Abstracts for presentations should be no longer than 300 words and should describe the motivation, methodology, results, and implications to the degree that this information is available at the time of submission.  Empirical contributions should refer to the stimuli/corpus, methodology, and data collected.  Theoretical contributions are also welcome, provided that the connection to music perception and cognition is underscored through discussion of aims, methods, and/or results. Abstracts for proposed symposia are welcome and should include individual abstracts as well as a brief description of the theme.

Submission details and additional conference information are available on the conference website:

Geneva Colloquium on Music and Emotion (GCME)


Title: Geneva Colloquium on Music and Emotion (GCME)
Location: Geneva, Switzerland
Link out: Click here
Start Date: 2012-11-14
End Date: 2012-11-17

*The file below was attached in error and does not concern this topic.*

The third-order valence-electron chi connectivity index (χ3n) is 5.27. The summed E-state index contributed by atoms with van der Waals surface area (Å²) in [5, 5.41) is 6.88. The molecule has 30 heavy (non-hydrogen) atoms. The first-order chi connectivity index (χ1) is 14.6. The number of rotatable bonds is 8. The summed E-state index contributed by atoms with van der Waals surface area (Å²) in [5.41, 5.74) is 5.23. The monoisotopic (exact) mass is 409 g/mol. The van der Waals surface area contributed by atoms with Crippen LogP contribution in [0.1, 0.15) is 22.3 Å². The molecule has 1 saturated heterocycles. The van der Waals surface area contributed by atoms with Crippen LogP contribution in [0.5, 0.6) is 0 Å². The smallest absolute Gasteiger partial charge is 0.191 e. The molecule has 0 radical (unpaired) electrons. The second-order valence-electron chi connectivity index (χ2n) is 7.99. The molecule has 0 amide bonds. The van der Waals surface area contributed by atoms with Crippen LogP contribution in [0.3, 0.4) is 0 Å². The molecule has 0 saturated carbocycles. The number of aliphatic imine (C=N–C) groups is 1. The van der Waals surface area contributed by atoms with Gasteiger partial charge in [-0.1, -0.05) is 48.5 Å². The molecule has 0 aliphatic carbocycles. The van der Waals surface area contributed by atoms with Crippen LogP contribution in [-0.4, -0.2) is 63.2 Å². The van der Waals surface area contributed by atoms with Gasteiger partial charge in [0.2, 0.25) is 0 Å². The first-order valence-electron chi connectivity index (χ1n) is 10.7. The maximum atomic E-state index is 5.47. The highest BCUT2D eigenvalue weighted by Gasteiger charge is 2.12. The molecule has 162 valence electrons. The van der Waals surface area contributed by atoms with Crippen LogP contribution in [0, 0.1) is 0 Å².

The Swiss Center of Affective Sciences in Geneva announces a new interdisciplinary colloquium series – the Geneva Colloquium on Music and Emotion (GCME). The first edition – GCME 2012 – is held from November 14-17, 2012 in conjunction with a new festival — the Music & Science Festival in Western Switzerland (Lausanne and Geneva), co-organized with the Geneva Opera, the High Schools of Music in Lausanne and Geneva, and the international music competition Concours de Genève. Symposia and workshops on the following topics are presented: The emotional roots of music evolution; Cognition-emotion interaction in listener reactions to music; Music-emotion interactions across history; Neuropsychological research on emotional reactions to music; Emotional interpretation and the singing voice; The singer’s paradox – emotional interpretation in opera. Among the invited speakers are Emmanuel Bigand, Tecumseh Fitch, David Huron, Gino Leonardo Di Mitri, Michael Spitzer, Johan Sundberg, and Lawrence Wuidar. In addition, researchers from the Center’s focus on Music and Emotion present ongoing research projects in colloquium sessions as well as in an interactive Research Bazaar. The co-organization with the Music & Science Festival allows intensive interaction between scientists and different players from the world of music – composers, conductors, musicians, singers, critics as well as the public. The program is completed by major concert and opera events in the evenings.